This story may fit too neatly into the apologetic mind-set of post-Communism, where the failures of commemoration practices during the 1970s and 1980s are reinterpreted as communication problems and contemporary acts of remembrance serve as symbolic reparations. In this context, Maciej Drygas’ documentary can be seen as an early example of what Sabiene Stach has fittingly called “the canonization of secret heroes”7, in which a moral transformation takes place with regard to the past. Decreed silence is reinterpreted as remembrance in silence; the public shaming of insurgents still allows for a private elation of martyrdom; a lack of active civil disobedience is reconcilable with latent solidarity.
While most witnesses in Drygas’ film who did not know Siwiec personally recall that the protagonist’s sacrifice left them unresponsive, it is notable that they also dissociate their indifference from political passivity. A majority of the interviewees thus state that they were not moved by the incident because some external impediment prevented them from fully appreciating the importance of what was going on. Some were distracted by the blue sky and the noise, others were too far away or thought it was an accident. Only one woman admits that she lacked the political consciousness to comprehend Siwiec’s message, lamenting that it failed because too many were tolerant of the system. This confirms the observations made by historian Jerzy Eisler, who described the Polish attitude towards the Soviet invasion as defined by indifference and silence.8
Drygas makes sure that this shall not happen again by letting Siwiec’s children, friends, and a priest, Józef Tischner, detail his saint-like personality, political motives and self-sacrificial intentions. The film thus retroactively establishes Siwiec’s martyrdom, this time not in a stadium packed with uncomprehending bystanders but for a TV-audience eager to watch the overcoming of the totalitarian regime. Instead of letting Siwiec die, once again, unnoticed and in silence, Drygas ends his film with a slow-motion loop, zooming in on his burning hero – ecce homo. “The timing” for Siwiec’s second death was perfect. Siwiec could now give his life to save the national honor and serve his country by delegitimizing the system that had just been overcome.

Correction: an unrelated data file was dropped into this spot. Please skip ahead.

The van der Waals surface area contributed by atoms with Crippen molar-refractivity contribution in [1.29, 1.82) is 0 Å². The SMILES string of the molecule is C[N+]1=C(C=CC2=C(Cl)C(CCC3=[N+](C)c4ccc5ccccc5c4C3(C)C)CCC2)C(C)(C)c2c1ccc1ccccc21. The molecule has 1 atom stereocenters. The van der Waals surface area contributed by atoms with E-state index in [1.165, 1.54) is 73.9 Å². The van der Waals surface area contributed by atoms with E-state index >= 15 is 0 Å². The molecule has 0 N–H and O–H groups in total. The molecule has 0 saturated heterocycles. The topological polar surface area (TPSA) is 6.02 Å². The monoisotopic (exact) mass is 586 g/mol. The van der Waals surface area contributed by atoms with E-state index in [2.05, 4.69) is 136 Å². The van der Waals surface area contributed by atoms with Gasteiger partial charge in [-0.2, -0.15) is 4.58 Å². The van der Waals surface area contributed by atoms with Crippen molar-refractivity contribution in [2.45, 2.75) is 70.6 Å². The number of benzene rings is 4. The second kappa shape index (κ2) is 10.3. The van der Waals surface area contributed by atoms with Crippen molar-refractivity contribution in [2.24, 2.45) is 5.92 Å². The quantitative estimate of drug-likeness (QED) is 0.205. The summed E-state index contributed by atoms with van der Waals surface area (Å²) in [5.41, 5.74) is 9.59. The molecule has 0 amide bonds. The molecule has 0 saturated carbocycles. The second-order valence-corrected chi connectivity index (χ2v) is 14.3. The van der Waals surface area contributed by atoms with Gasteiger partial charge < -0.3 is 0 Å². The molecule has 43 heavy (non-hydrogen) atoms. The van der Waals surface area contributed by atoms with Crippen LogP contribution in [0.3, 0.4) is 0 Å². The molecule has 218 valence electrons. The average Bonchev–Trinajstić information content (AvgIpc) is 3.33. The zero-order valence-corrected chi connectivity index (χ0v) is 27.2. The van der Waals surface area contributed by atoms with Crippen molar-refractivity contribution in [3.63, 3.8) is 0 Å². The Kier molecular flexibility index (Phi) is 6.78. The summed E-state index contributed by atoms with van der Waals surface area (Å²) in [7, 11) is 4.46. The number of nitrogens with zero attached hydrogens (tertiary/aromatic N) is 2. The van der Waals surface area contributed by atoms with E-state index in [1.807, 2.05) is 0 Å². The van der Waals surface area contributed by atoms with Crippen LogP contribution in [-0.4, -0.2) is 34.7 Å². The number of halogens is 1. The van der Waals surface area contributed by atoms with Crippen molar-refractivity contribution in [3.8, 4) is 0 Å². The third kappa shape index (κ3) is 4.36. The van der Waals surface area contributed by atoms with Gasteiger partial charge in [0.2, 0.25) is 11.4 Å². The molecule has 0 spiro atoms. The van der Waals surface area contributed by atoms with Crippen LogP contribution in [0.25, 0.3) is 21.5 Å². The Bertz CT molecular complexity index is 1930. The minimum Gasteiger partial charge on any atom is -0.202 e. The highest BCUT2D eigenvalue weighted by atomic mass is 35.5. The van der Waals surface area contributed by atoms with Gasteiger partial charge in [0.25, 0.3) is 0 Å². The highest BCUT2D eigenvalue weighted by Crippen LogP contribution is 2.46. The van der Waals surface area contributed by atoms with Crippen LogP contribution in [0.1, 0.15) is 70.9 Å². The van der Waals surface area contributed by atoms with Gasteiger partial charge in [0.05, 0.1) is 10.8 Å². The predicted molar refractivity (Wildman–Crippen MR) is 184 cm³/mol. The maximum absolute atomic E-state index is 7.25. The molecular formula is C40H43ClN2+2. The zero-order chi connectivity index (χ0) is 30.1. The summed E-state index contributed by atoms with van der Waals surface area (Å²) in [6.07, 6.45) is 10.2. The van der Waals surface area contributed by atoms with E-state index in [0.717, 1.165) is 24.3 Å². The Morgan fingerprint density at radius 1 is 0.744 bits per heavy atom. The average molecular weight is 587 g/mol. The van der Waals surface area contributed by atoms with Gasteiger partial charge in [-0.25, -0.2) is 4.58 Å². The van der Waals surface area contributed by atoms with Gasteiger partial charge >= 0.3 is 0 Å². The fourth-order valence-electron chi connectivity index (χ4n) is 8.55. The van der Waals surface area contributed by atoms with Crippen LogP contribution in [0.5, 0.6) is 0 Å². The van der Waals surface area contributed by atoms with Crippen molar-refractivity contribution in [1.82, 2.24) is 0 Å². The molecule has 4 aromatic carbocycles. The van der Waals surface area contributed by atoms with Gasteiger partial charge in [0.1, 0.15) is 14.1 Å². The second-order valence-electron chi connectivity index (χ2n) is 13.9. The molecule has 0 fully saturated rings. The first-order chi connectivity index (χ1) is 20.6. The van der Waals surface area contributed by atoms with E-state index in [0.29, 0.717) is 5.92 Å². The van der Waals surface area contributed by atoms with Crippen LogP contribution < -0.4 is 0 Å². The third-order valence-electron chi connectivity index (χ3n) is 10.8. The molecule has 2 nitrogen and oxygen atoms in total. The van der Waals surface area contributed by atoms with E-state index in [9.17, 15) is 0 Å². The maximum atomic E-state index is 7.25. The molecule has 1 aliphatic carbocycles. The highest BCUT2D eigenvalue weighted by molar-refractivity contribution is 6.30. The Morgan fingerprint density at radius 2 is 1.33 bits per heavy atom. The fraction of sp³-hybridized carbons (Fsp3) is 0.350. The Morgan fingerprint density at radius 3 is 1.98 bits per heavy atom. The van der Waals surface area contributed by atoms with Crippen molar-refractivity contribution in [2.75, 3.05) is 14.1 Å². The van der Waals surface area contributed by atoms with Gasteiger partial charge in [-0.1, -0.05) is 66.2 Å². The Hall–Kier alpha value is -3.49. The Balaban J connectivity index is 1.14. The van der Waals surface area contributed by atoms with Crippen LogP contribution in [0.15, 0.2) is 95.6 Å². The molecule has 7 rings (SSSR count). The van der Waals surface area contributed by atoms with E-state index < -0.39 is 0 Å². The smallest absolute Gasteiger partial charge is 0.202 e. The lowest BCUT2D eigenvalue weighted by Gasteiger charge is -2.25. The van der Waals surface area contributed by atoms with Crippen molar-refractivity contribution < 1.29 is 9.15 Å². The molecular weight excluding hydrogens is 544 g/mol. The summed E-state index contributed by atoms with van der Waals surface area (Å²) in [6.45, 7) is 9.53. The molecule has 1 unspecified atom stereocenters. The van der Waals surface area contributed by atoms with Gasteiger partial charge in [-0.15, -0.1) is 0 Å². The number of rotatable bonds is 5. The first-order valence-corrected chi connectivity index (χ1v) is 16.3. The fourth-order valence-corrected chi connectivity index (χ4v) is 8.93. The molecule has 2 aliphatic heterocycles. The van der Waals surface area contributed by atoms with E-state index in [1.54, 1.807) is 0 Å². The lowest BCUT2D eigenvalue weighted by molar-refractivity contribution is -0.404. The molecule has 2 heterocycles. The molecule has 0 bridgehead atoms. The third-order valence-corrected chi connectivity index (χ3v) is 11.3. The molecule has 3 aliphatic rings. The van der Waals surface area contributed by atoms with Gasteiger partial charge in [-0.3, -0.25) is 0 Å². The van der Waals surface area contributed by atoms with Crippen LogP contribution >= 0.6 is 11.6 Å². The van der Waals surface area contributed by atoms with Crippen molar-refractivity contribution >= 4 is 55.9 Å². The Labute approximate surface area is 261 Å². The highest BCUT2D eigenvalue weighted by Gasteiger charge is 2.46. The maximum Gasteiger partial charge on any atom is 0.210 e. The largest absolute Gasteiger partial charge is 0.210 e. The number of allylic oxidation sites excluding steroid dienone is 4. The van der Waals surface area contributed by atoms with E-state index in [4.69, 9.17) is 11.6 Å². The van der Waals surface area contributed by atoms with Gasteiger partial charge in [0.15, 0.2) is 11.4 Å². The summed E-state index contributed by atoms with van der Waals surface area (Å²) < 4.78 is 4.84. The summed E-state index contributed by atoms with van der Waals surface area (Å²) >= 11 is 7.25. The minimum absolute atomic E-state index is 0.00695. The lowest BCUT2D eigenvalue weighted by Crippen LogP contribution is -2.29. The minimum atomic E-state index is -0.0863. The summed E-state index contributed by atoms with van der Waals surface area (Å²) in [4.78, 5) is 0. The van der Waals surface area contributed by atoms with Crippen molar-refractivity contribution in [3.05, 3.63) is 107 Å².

It may be useful, at this point, to return to Quang Duc’s prototypical self-immolation and briefly reflect on the aesthetics of martyrdom. As mentioned above, a central aspect of self-immolations is their performativity. They are carefully planned and staged in front of a large public and the media (recall that Siwiec wrote a script for his suicide protest and chose a stadium for its execution).9 The performativity is further enhanced by the fact that self-burning is essentially symbolic. The self-inflicted suffering cannot be taken at face value. It is a representation of the suffering caused by the state. If, then, there is an aesthetic side to self-immolation, its quality or success not only depends on aesthetic criteria like originality, harmony, beauty, etc. but also on the right people watching. While many spectators were initially appalled upon seeing the images of Quang Duc’s suicide protest and some newspapers refused to print them on moral grounds,10 many also associated the image of the burning monk with a quasi-religious experience. Thus a Syracuse paper said on seeing it, “If you can publish a picture of the crucifixion, you can publish this picture.11 John F. Kennedy, for one, is cited to have exclaimed “Jesus Christ!” upon seeing Malcolm Browne’s photograph.12 Perhaps the monk and the self-sacrifice reminded the president of Sunday school. Another way of understanding the religious impulse is to think of self-immolation as a coincidence of opposites. Many thinkers have located religious experience in the simultaneous coexistence of pairs of opposites.13 This is because in everyday life, we tend to perceive the world in a more or less coherent narrative free of contradictions. For instance, I cannot be awake and asleep at the same time. If, however, I do experience some form of sleepwaking or wakesleeping, I may believe that my experience has some kind of religious quality because it transcends the ways in which I am used to seeing the world, that is either awake or asleep.14 So one reason why Quang Duc’s self-immolation is so religiously disturbing is not that Quang Duc was a monk, but because of the coincidence of opposites communicated by the aesthetics of his martyrdom: laying bare the injustice of suffering through the purity of endurance. The stoic response to death, the imperceptible reaction to pain and refusal to cry out, all transcend the ways in which we have learned to experience the world.15 More than that, the coincidence of these opposites borrows from the imaginative repertoire of cultures that have traditionally represented the suffering of martyrdom as transcendent, most obviously depictions of the Passion of Christ in which Jesus is crucified “…as one feeling no pain.”16 It is in this way that Quang Duc’s suicide protest can be seen as a transcendent performance and the Western media as an ideal spectator.